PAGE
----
President Trump shows an executive order on health care that he signed Oct. 12. (Evan Vucci/Associated Press)

Maryland regulators have given two insurance carriers permission to substantially raise monthly premiums on some plans in a direct response to a Trump administration decision to halt certain subsidies under the Affordable Care Act.

The steep increases will raise costs by as much as 76 percent over last year for silver-level individual plans on the state exchange and come atop already approved increases for 2018.

The added rate hikes were approved Wednesday after the two insurance carriers that sell individual plans in Maryland said they needed to make up for losses created after an executive order from President Trump eliminated some cost-sharing with companies to help low-income customers.

The price hikes approved for CareFirst Blue Cross and Kaiser Permanente come less than a week before the start of open enrollment when customers can decide whether to stick with their current insurers or switch.

About 25,000 Maryland residents would feel some financial impact from the new rates if they choose to stick with their current coverage, state regulators said.

The subsidy change is one more shift since late summer that adds to ongoing consumer confusion, according to leaders of insurance exchanges and enrollment-assistance organizations around the country.

The Trump administration had signaled it wanted to end cost-sharing reduction payments known as CSRs that are made to insurance companies to help absorb the costs of discounted deductibles and co-payments the companies are required by law to offer some consumers.

Some states anticipated the administration change and told insurers to propose rates for 2018 assuming they wouldn't get the subsidies. Maryland did not take that tack. When President Trump announced earlier this month he was ending CSRs, the state scrambled to respond to rate requests from CareFirst and Kaiser.

“We didn’t want to arbitrarily increase rates a month or so ago without having to,” said Maryland Insurance Administration Commissioner Al Redmer. “We erred on the side of the consumer to keep prices as low as possible for as long as we could.”

On Wednesday, the state gave CareFirst approval to raise premiums by 58.2 percent for its silver HMO plan and 76 percent for its silver PPO plan — both slightly less than what the insurers sought to make up for lost federal payments. Kaiser’s premiums for its silver HMO plan will go up by 43.4 percent, which is 10 percentage points higher than the company had sought.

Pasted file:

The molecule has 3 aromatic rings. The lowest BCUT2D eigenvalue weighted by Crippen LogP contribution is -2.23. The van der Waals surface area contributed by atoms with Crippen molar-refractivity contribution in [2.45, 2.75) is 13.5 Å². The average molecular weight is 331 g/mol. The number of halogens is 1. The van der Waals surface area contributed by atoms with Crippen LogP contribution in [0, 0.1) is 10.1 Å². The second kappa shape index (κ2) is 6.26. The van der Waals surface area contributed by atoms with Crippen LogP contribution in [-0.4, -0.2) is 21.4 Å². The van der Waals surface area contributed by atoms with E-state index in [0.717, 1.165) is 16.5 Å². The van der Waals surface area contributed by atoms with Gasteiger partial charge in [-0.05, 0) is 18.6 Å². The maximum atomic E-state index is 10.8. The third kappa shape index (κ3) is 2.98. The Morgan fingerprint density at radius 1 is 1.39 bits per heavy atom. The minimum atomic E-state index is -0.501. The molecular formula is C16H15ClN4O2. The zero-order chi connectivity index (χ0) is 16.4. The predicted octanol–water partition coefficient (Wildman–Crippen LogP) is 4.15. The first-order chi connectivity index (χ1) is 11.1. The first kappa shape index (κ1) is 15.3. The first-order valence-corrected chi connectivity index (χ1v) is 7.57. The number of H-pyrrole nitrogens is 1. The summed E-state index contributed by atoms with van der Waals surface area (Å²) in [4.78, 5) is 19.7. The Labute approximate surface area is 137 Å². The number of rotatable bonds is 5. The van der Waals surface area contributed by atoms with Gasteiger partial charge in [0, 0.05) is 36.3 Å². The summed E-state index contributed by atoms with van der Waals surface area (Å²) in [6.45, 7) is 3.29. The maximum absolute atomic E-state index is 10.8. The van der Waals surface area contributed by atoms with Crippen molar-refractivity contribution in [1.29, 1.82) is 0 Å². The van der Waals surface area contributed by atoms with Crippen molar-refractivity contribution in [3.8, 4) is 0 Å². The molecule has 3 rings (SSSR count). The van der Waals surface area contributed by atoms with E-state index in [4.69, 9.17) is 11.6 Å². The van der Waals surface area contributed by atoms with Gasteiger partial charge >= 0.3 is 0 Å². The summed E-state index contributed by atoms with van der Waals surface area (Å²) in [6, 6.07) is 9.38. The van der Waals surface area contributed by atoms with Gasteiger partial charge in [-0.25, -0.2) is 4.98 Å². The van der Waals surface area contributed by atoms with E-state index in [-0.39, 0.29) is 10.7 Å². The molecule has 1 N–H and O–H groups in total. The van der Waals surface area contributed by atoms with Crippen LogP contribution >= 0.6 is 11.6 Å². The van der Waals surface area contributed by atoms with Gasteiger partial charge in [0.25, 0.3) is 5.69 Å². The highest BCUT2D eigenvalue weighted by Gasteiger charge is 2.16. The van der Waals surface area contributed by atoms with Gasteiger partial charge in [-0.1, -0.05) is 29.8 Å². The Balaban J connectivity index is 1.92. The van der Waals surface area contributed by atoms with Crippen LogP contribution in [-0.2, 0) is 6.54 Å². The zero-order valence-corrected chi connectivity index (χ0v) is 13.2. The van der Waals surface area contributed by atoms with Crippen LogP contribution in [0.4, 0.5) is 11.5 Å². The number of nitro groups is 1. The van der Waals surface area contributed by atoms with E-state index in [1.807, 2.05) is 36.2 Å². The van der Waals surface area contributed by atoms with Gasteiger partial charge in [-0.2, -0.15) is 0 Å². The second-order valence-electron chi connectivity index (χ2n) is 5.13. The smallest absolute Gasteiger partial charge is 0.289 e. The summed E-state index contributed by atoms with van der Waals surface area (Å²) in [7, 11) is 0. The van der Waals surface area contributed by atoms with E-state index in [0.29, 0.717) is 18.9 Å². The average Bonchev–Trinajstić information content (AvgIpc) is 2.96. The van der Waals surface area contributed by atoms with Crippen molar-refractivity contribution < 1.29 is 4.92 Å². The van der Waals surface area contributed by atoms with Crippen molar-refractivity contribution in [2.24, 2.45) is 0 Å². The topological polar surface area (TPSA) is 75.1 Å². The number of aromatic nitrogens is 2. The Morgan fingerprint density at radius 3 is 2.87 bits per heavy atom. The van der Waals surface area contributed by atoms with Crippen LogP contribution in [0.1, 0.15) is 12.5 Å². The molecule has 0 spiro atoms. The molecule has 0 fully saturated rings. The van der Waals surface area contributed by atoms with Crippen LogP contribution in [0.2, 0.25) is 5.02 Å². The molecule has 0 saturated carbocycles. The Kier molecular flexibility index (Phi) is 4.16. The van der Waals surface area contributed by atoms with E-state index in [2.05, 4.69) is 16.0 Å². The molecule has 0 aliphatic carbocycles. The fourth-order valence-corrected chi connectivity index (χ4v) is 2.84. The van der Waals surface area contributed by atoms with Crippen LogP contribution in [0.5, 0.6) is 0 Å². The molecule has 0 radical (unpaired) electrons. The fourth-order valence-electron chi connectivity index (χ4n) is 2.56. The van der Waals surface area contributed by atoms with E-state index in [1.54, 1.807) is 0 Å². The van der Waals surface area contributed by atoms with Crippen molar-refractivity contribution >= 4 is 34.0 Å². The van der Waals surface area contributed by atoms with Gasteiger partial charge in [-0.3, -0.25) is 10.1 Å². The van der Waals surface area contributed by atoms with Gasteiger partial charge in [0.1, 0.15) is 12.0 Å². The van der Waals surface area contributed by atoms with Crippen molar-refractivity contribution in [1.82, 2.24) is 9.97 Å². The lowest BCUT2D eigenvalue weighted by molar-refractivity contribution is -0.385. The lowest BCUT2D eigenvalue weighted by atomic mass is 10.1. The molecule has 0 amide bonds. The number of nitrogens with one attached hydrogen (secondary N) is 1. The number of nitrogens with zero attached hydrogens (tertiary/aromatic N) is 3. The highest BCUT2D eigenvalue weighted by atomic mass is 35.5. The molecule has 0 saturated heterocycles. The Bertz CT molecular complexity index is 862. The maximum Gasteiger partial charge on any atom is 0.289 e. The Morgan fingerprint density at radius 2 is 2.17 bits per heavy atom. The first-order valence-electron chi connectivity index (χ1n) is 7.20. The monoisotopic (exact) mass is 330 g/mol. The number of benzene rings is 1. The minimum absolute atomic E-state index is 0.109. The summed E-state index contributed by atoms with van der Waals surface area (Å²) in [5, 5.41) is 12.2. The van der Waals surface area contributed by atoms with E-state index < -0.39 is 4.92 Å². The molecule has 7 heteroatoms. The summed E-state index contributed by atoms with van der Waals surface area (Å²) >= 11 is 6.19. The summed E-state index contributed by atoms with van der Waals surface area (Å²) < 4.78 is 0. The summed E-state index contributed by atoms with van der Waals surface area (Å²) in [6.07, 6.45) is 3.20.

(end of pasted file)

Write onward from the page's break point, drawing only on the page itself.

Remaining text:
Before Trump's executive order, Maryland had already granted the two insurers the right to raise rates by double digits for 2018.

Even if the CSR payments had remained in place, CareFirst said it believed it would need increases for its silver HMO and PPO plans of 31.4 percent and 52.1 percent, respectively, while Kaiser had sought an increase for its silver HMO plan of 22.7 percent.

The federal payments that were eliminated have been the more obscure of two types of subsidies created by the sprawling 2010 health-care law to help Americans afford coverage if they cannot get such benefits through a job.

The better-known subsidies help lower the monthly premiums owed by nearly 85 percent of the roughly 10 million Americans with ACA coverage. Consumers below a certain poverty level are eligible for reductions in their premiums in the form of tax credits.

The second subsidies to support lower deductibles and co-payments were targeted to help individuals making between around $12,000 and $29,700 annually. The insurance companies provided those discounts and were then compensated by the federal government.Customers eligible by law for those discounts will continue to receive them under the law but companies lost the federal help they got for offering that coverage.

Maryland is part of a multi-state lawsuit filed against the Trump administration to reinstate the payments to insurers. On Wednesday, a federal judge in Northern California denied the states’ request to require the Trump administration to continue the CSR payments while the case is decided.

Redmer said if the court rules in states’ favor and the CSRs are restored, Maryland will “look for mechanisms to make whole anyone who has been adversely effected by this.”

Nearly all of the 96,000 Marylanders who previously purchased the individual silver plans receive some financial assistance to help them pay their premiums based on an income sliding scale.

Regulators estimate around 25,000 of them would end up paying more out of pocket due to the rate increases if they stick with their same plans for 2018.

State officials are encouraging those consumers to shop for other plans on the state-run exchange as well as consider looking at plans sold off the marketplace.

Maryland has tried to mitigate the financial pain felt by consumers, but it can’t rectify the confusion these changes cause.

This is what worries Ceci Connolly, president of Alliance of Community Health Plans, whose members include Kaiser.

With the mixed messages around health care policy out of Washington and the White House already declaring ACA dead, she fears some consumers will be too flummoxed to even enroll.

"Health insurance is already a complicated thing to navigate and all of the confusion and debate has made it very difficult for anyone to know what's going on," she said. "You have to give credit to so many states officials who really tried to be super flexible in this chaotic environment, they don't want plans in their areas to go bankrupt. It continues to be a very challenging environment and almost daily the playing field changes."

Open enrollment in Maryland will still begin on Nov. 1 and end on Dec. 15, a much tighter window than previous years.